The third pitch, as many parties do it, only gains about 35ish feet and is needed to reduce rope drag if you don't do the 5.8 variation.


socalclimber


Nov 4, 2008, 1:34 PM
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Re: [rsmillbern] Fall at Table Rock [In reply to]
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It seems to me that the issue of all these parties log jamming a route have far more to do with safety than being polite.


Partner wormly81


Nov 4, 2008, 4:52 PM
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Re: [lymankiserjr] Fall at Table Rock [In reply to]
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lymankiserjr wrote:
We got pushed so hard from a group of 5 that came up on us (on one rope)

Im sure you're a nice guy so please dont take this as a personal attack but there are places better suited to take beginers climbing and brush up on your skills. When a team of 5 climbing on a single rope (my god, fact is stranger than fiction) is pushing you from behind on a 5 pitch climb, it should be taken as a sign that everyone on the rock needs to try and be more considerate.


deltav


Nov 4, 2008, 11:40 PM
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100-200ft fall?? Does any knowledgeable person know what really happened? Stupid newspapers...


ncclimber


Nov 5, 2008, 12:45 AM
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I topped out The daddy before the climber that fell. Talked with him while he climbed behind me. He was climbing with only passive pro, mainly nuts. I topped out the route he was on P3. I was at the bottom of the Mummy. When we heard the fall,long and scary. Someone yelled assistance on the Daddy, so me and my partner climbed the gully behind the buttress. We were the first on scene at the top of the route, Fixed a line to descend to the climber. Another climber who was an EMT arrived and he rapped down first to the victim.
I released the lead rope to use it as an extra line on the face. The climber had left the P3 ledge climbing straight up skipped P4 belay and climbed into the corner near the top. His top piece of gear was 4 feet above the dead tree on p5, so he was around 20-25 feet from the top when he fell. Best guess 30 foot fall on his head with no helmet. The high piece of gear held but all but one of the lower pieces zipped tumbled him another 40 feet. Unconscious for a couple of minutes after the fall. His second had to untie and climb up several feet to lower the leader to the p3 ledge.
The fall happened around 2:45 (Best guess with out a watch), paramedic to the climber by 5:30, Climber in litter and on the top (190 foot haul) 4:00, In blackhawk 4:00. A very long night for all, my partner was on the top above the climber shuttling, gear, ropes and communication for 13 hours.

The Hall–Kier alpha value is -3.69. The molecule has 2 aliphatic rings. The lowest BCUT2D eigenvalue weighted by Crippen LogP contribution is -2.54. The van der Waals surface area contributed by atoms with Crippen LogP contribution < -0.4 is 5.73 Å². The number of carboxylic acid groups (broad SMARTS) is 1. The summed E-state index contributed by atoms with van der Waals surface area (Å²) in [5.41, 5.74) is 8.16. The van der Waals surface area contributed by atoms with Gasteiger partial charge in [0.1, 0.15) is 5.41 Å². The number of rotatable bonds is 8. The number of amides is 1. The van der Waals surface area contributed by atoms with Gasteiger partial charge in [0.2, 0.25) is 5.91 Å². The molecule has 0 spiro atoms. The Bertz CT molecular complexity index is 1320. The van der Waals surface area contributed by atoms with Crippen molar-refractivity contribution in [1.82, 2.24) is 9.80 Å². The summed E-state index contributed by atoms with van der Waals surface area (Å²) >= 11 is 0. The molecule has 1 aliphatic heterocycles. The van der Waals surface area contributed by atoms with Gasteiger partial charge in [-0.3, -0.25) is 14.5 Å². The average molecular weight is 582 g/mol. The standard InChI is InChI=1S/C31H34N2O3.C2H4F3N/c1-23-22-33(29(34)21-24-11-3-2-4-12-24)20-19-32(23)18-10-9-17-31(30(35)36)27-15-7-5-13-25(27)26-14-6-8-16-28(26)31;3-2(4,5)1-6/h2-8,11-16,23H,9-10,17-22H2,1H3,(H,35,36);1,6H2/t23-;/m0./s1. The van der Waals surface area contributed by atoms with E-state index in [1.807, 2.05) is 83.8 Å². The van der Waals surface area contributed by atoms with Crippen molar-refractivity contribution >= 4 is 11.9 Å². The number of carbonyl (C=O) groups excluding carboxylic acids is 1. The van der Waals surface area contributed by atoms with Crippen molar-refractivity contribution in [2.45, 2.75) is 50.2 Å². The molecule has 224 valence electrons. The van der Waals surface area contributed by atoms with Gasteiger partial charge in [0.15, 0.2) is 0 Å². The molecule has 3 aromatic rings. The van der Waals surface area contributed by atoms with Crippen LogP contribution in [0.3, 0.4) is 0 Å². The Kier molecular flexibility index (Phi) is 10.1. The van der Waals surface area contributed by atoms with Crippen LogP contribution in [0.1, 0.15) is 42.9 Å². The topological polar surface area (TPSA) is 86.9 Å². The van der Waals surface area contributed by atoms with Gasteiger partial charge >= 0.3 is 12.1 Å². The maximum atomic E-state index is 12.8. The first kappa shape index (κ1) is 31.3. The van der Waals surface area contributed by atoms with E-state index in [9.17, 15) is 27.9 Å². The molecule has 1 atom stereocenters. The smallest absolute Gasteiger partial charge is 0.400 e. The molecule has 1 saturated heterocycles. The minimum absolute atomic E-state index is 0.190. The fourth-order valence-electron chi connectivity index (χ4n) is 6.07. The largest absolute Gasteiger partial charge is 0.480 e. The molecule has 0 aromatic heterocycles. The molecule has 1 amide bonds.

As hard as the rescue was climbers stepped up and had an EMT to the climber within 30min. of the fall. we also had ropes set so the paramedic was lowered by climbers. The rescue teams where also escorted in by climbers. Special thanks to all and Outward Bound for the fixed lines arouhd the rim to make the rescuers safe.
I was proud of all the rescue personell. These guys risked their lives with out questioning, or understanding why we climb. As a climber I can't describe how I felt watching these guys saving one of our own. I cant thank these guys enough.
I hope this helps people to understand the accident.


deltav


Nov 5, 2008, 2:09 AM
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Re: [ncclimber] Fall at Table Rock [In reply to]
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Thanks for the detailed report. Wow, that sucks. I agree, thanks to all who stepped in to help, putting their own safety at risk. My thoughts go out to the climber, his family and his partner. Just out of curiosity, how much experience did the climber have?


(This post was edited by deltav on Nov 5, 2008, 2:11 AM)


mazzystr


Nov 6, 2008, 4:56 PM
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Re: [knieveltech] Fall at Table Rock [In reply to]
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In reply to:
Five(!!?!?!??!!!thefuck?) people in one clump with one rope on the Daddy? For.

I don't feel that a party of five on a 5.4 moderate is out of the question.

I have taken at least 4 people (on one rope) up Bedtime for Bonzo in RRG at 7am, high noon, 3pm and THREE AM while you were in your tent sucking your thumb. I have seen parties of at least TWENTY climbing on Bedtime, no joke! You should see Nutcracker in Yosemite, that climb is a ridiculous superhighway, ppl do the most assinine things but its still fun as hell and every time its some story or another!

...and thats just the way the cookie crumbles! sometimes you win. sometimes you don't.